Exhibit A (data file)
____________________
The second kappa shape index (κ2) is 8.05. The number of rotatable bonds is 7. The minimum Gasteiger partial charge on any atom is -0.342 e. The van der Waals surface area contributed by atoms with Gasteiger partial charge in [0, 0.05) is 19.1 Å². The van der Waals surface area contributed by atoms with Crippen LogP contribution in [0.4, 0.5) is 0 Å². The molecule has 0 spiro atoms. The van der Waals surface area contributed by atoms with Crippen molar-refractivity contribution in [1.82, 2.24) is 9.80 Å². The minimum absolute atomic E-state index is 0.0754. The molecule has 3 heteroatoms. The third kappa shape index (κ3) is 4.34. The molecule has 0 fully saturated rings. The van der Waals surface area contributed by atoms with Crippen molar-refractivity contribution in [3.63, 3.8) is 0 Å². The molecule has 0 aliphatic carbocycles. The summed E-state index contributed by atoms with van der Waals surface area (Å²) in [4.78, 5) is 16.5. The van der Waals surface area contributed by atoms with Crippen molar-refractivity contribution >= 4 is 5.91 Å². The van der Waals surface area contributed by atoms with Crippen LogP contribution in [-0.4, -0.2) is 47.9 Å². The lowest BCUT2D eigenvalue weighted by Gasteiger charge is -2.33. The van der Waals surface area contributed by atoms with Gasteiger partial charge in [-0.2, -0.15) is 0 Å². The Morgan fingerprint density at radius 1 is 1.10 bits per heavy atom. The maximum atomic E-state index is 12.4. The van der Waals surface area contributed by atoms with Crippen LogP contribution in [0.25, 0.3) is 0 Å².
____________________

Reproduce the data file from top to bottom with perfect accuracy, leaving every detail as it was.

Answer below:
The second kappa shape index (κ2) is 8.05. The number of rotatable bonds is 7. The minimum Gasteiger partial charge on any atom is -0.342 e. The van der Waals surface area contributed by atoms with Gasteiger partial charge in [0, 0.05) is 19.1 Å². The van der Waals surface area contributed by atoms with Crippen LogP contribution in [0.4, 0.5) is 0 Å². The molecule has 0 spiro atoms. The van der Waals surface area contributed by atoms with Crippen molar-refractivity contribution in [1.82, 2.24) is 9.80 Å². The minimum absolute atomic E-state index is 0.0754. The molecule has 3 heteroatoms. The third kappa shape index (κ3) is 4.34. The molecule has 0 fully saturated rings. The van der Waals surface area contributed by atoms with Crippen molar-refractivity contribution in [3.63, 3.8) is 0 Å². The molecule has 0 aliphatic carbocycles. The summed E-state index contributed by atoms with van der Waals surface area (Å²) in [4.78, 5) is 16.5. The van der Waals surface area contributed by atoms with Crippen molar-refractivity contribution >= 4 is 5.91 Å². The van der Waals surface area contributed by atoms with Crippen LogP contribution in [-0.4, -0.2) is 47.9 Å². The lowest BCUT2D eigenvalue weighted by Gasteiger charge is -2.33. The van der Waals surface area contributed by atoms with Gasteiger partial charge in [-0.2, -0.15) is 0 Å². The Morgan fingerprint density at radius 1 is 1.10 bits per heavy atom. The maximum atomic E-state index is 12.4. The van der Waals surface area contributed by atoms with Crippen LogP contribution in [0.25, 0.3) is 0 Å².